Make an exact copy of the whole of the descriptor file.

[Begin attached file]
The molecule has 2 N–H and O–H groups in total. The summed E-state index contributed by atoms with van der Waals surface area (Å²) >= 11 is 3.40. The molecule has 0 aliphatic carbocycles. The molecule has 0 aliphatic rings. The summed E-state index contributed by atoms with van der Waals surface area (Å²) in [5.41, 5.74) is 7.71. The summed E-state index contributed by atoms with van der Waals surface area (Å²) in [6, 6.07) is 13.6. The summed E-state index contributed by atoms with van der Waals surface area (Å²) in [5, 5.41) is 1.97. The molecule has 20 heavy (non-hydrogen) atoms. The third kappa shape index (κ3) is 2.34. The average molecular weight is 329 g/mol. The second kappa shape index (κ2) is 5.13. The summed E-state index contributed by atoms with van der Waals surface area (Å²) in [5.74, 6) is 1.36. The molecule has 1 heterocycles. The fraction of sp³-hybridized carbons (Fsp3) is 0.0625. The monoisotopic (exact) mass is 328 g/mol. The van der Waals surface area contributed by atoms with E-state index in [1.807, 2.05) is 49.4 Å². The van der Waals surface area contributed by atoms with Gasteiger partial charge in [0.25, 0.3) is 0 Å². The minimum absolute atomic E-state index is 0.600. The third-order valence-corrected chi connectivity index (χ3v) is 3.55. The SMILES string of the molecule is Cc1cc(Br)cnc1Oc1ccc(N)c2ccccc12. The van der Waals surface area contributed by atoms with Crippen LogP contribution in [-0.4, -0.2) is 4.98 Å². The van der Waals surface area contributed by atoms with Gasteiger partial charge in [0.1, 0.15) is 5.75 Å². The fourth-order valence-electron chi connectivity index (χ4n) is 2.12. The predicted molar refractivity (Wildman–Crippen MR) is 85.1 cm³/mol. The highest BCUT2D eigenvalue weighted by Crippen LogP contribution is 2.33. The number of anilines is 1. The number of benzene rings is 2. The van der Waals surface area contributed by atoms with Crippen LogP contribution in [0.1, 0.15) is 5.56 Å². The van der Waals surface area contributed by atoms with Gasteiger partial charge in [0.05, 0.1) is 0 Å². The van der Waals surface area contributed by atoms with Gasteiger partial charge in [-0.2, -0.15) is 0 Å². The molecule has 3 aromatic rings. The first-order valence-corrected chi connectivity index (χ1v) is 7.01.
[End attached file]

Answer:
The molecule has 2 N–H and O–H groups in total. The summed E-state index contributed by atoms with van der Waals surface area (Å²) >= 11 is 3.40. The molecule has 0 aliphatic carbocycles. The molecule has 0 aliphatic rings. The summed E-state index contributed by atoms with van der Waals surface area (Å²) in [5.41, 5.74) is 7.71. The summed E-state index contributed by atoms with van der Waals surface area (Å²) in [6, 6.07) is 13.6. The summed E-state index contributed by atoms with van der Waals surface area (Å²) in [5, 5.41) is 1.97. The molecule has 20 heavy (non-hydrogen) atoms. The third kappa shape index (κ3) is 2.34. The average molecular weight is 329 g/mol. The second kappa shape index (κ2) is 5.13. The summed E-state index contributed by atoms with van der Waals surface area (Å²) in [5.74, 6) is 1.36. The molecule has 1 heterocycles. The fraction of sp³-hybridized carbons (Fsp3) is 0.0625. The monoisotopic (exact) mass is 328 g/mol. The van der Waals surface area contributed by atoms with E-state index in [1.807, 2.05) is 49.4 Å². The van der Waals surface area contributed by atoms with Gasteiger partial charge in [0.25, 0.3) is 0 Å². The minimum absolute atomic E-state index is 0.600. The third-order valence-corrected chi connectivity index (χ3v) is 3.55. The SMILES string of the molecule is Cc1cc(Br)cnc1Oc1ccc(N)c2ccccc12. The van der Waals surface area contributed by atoms with Crippen LogP contribution in [-0.4, -0.2) is 4.98 Å². The van der Waals surface area contributed by atoms with Gasteiger partial charge in [0.1, 0.15) is 5.75 Å². The fourth-order valence-electron chi connectivity index (χ4n) is 2.12. The predicted molar refractivity (Wildman–Crippen MR) is 85.1 cm³/mol. The highest BCUT2D eigenvalue weighted by Crippen LogP contribution is 2.33. The number of anilines is 1. The number of benzene rings is 2. The van der Waals surface area contributed by atoms with Crippen LogP contribution in [0.1, 0.15) is 5.56 Å². The van der Waals surface area contributed by atoms with Gasteiger partial charge in [0.05, 0.1) is 0 Å². The van der Waals surface area contributed by atoms with Gasteiger partial charge in [-0.2, -0.15) is 0 Å². The molecule has 3 aromatic rings. The first-order valence-corrected chi connectivity index (χ1v) is 7.01.